That’s a hard one—like trying to name every street in my favorite country. Stanley Kunitz’s poem “Touch Me” is the one that bubbles up to the surface right now. It is a poem about nature, about love, about aging—about that edge we all walk—one of joy laced with its disappearance. This is what I come to poetry for: the chiaroscuro of language that gives shape and meaning to our experience.
Summer is late, my heart.
Words plucked out of the air
some forty years ago
when I was wild with love
and torn almost in two
scatter like leaves this night
of whistling wind and rain.
It is my heart that's late,
it is my song that's flown.
Outdoors all afternoon
under a gunmetal sky
staking my garden down,
I kneeled to the crickets trilling
underfoot as if about
to burst from their crusty shells;
and like a child again
marveled to hear so clear
and brave a music pour
from such a small machine.
What makes the engine go?
Desire, desire, desire.
The longing for the dance
stirs in the buried life.
One season only,
and it's done.
So let the battered old willow
thrash against the windowpanes
and the house timbers creak.
Darling, do you remember
the man you married? Touch me,
remind me who I am.
— Stanley Kunitz
from Collected Poems
In your book and in your classes, you encourage community. Can you tell us more?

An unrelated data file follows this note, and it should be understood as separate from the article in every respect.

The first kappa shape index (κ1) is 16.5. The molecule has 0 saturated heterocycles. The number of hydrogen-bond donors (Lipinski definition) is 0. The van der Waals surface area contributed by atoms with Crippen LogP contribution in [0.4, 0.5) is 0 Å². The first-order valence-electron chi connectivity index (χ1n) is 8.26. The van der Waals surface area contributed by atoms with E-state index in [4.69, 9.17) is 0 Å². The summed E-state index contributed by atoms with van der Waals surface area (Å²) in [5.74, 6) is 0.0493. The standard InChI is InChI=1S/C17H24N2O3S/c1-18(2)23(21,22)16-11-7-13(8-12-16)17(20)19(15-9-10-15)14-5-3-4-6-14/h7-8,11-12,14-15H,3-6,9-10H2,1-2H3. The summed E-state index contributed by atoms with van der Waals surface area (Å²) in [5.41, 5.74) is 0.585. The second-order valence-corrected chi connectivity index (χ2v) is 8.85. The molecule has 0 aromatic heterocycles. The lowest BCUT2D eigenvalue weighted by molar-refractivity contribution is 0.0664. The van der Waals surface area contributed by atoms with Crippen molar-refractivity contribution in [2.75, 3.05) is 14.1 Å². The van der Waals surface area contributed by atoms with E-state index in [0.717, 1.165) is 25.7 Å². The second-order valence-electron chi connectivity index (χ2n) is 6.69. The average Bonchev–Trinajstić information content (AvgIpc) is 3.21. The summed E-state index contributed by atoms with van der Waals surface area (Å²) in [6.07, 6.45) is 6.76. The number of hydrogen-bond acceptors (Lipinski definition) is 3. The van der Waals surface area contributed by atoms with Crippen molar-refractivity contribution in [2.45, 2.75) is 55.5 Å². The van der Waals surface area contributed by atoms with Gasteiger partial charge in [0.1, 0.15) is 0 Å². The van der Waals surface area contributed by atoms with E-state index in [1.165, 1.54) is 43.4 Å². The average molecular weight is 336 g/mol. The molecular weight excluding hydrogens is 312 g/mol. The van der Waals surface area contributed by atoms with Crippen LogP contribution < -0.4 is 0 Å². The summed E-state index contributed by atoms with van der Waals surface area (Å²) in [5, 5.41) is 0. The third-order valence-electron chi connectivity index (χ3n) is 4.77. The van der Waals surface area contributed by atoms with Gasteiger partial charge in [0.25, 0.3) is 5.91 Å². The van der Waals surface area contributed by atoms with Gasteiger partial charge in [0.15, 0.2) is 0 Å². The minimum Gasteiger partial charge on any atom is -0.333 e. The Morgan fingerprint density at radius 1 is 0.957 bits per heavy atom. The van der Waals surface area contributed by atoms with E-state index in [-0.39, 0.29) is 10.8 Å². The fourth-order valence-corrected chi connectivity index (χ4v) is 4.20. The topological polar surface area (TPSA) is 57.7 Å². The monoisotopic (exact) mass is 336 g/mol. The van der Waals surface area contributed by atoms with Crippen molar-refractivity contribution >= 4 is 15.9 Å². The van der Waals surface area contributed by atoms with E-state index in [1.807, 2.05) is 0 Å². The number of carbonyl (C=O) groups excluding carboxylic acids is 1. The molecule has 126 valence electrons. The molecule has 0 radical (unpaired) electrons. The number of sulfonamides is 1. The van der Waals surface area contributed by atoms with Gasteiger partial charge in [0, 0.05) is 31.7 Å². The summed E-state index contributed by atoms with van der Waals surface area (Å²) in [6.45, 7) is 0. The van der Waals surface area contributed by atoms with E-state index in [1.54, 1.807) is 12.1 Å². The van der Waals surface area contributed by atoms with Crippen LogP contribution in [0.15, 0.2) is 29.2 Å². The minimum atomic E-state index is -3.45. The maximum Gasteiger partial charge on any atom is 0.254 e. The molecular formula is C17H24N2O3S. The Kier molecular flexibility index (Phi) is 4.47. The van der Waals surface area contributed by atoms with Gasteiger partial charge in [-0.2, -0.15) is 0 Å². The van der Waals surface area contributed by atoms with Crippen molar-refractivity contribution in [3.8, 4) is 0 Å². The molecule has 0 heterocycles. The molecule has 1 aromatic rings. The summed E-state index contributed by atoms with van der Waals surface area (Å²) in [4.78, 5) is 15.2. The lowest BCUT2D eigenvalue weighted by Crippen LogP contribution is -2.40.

Yes! I believe that for many of us, poetry is more powerful and more possible in community. So I've created a number of ways to keep a dialogue going with poets and writers everywhere. You can join in the Writing the Life Poetic conversation at my blog.
I also just launched the very first issue of the Writing The Life Poetic Zine, a free monthly publication featuring the panoramic wisdom of ten Portland poets. The zine offers writing prompts, publishing markets, interviews, wisdom and tips about cultivating a writing life and community, and more! If you'd like to receive a monthly muse infusion, just visit writingthelifepoetic and enter your email in the top right box where it says "Sign up for our email newsletter."
And finally, feel free contact me directly at firstname.lastname@example.org
Sage Cohen will present a free poetry workshop in Newport, Oregon on Tuesday, June 2 from 7 to 8:30pm at the Newport Public Library. This is a Willamette Writers event.